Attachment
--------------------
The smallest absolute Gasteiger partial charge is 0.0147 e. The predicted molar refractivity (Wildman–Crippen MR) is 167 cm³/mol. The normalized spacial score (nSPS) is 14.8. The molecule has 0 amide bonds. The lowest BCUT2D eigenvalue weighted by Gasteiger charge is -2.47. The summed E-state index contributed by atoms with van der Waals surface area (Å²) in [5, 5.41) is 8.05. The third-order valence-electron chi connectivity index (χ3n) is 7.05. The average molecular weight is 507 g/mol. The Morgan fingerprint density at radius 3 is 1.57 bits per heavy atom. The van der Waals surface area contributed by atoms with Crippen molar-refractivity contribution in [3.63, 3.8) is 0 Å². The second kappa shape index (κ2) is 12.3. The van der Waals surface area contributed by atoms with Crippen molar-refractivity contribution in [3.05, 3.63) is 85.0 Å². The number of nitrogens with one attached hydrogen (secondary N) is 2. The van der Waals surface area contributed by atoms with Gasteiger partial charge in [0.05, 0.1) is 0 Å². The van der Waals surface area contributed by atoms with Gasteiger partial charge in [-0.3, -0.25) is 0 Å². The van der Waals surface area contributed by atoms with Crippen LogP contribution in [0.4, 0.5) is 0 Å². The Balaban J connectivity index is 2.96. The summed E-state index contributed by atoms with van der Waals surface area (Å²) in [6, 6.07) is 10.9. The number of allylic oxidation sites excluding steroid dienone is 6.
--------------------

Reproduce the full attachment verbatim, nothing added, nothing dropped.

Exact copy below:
The smallest absolute Gasteiger partial charge is 0.0147 e. The predicted molar refractivity (Wildman–Crippen MR) is 167 cm³/mol. The normalized spacial score (nSPS) is 14.8. The molecule has 0 amide bonds. The lowest BCUT2D eigenvalue weighted by Gasteiger charge is -2.47. The summed E-state index contributed by atoms with van der Waals surface area (Å²) in [5, 5.41) is 8.05. The third-order valence-electron chi connectivity index (χ3n) is 7.05. The average molecular weight is 507 g/mol. The Morgan fingerprint density at radius 3 is 1.57 bits per heavy atom. The van der Waals surface area contributed by atoms with Crippen molar-refractivity contribution in [3.63, 3.8) is 0 Å². The second kappa shape index (κ2) is 12.3. The van der Waals surface area contributed by atoms with Crippen molar-refractivity contribution in [3.05, 3.63) is 85.0 Å². The number of nitrogens with one attached hydrogen (secondary N) is 2. The van der Waals surface area contributed by atoms with Gasteiger partial charge in [0.05, 0.1) is 0 Å². The van der Waals surface area contributed by atoms with Gasteiger partial charge in [-0.3, -0.25) is 0 Å². The van der Waals surface area contributed by atoms with Crippen LogP contribution in [0.4, 0.5) is 0 Å². The Balaban J connectivity index is 2.96. The summed E-state index contributed by atoms with van der Waals surface area (Å²) in [6, 6.07) is 10.9. The number of allylic oxidation sites excluding steroid dienone is 6.